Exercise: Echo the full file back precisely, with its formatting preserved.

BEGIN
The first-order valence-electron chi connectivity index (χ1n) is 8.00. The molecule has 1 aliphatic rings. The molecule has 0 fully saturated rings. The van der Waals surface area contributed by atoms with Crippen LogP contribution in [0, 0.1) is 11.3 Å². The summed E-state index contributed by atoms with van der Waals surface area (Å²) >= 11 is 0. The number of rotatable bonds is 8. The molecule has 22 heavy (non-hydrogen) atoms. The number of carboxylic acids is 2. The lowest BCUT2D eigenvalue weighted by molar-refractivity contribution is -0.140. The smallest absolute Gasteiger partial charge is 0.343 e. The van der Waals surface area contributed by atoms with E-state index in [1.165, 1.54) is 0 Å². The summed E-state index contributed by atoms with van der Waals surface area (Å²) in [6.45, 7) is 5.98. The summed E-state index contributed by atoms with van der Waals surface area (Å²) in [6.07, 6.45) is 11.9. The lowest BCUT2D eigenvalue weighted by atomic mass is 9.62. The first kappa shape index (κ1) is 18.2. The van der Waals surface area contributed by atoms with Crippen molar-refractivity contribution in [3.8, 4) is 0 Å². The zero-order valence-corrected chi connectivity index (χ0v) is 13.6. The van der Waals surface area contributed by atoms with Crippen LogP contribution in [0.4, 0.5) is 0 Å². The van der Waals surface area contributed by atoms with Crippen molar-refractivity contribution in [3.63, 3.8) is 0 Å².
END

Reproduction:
The first-order valence-electron chi connectivity index (χ1n) is 8.00. The molecule has 1 aliphatic rings. The molecule has 0 fully saturated rings. The van der Waals surface area contributed by atoms with Crippen LogP contribution in [0, 0.1) is 11.3 Å². The summed E-state index contributed by atoms with van der Waals surface area (Å²) >= 11 is 0. The number of rotatable bonds is 8. The molecule has 22 heavy (non-hydrogen) atoms. The number of carboxylic acids is 2. The lowest BCUT2D eigenvalue weighted by molar-refractivity contribution is -0.140. The smallest absolute Gasteiger partial charge is 0.343 e. The van der Waals surface area contributed by atoms with E-state index in [1.165, 1.54) is 0 Å². The summed E-state index contributed by atoms with van der Waals surface area (Å²) in [6.45, 7) is 5.98. The summed E-state index contributed by atoms with van der Waals surface area (Å²) in [6.07, 6.45) is 11.9. The lowest BCUT2D eigenvalue weighted by atomic mass is 9.62. The first kappa shape index (κ1) is 18.2. The van der Waals surface area contributed by atoms with Crippen molar-refractivity contribution in [3.8, 4) is 0 Å². The zero-order valence-corrected chi connectivity index (χ0v) is 13.6. The van der Waals surface area contributed by atoms with Crippen LogP contribution in [0.4, 0.5) is 0 Å². The van der Waals surface area contributed by atoms with Crippen molar-refractivity contribution in [3.63, 3.8) is 0 Å².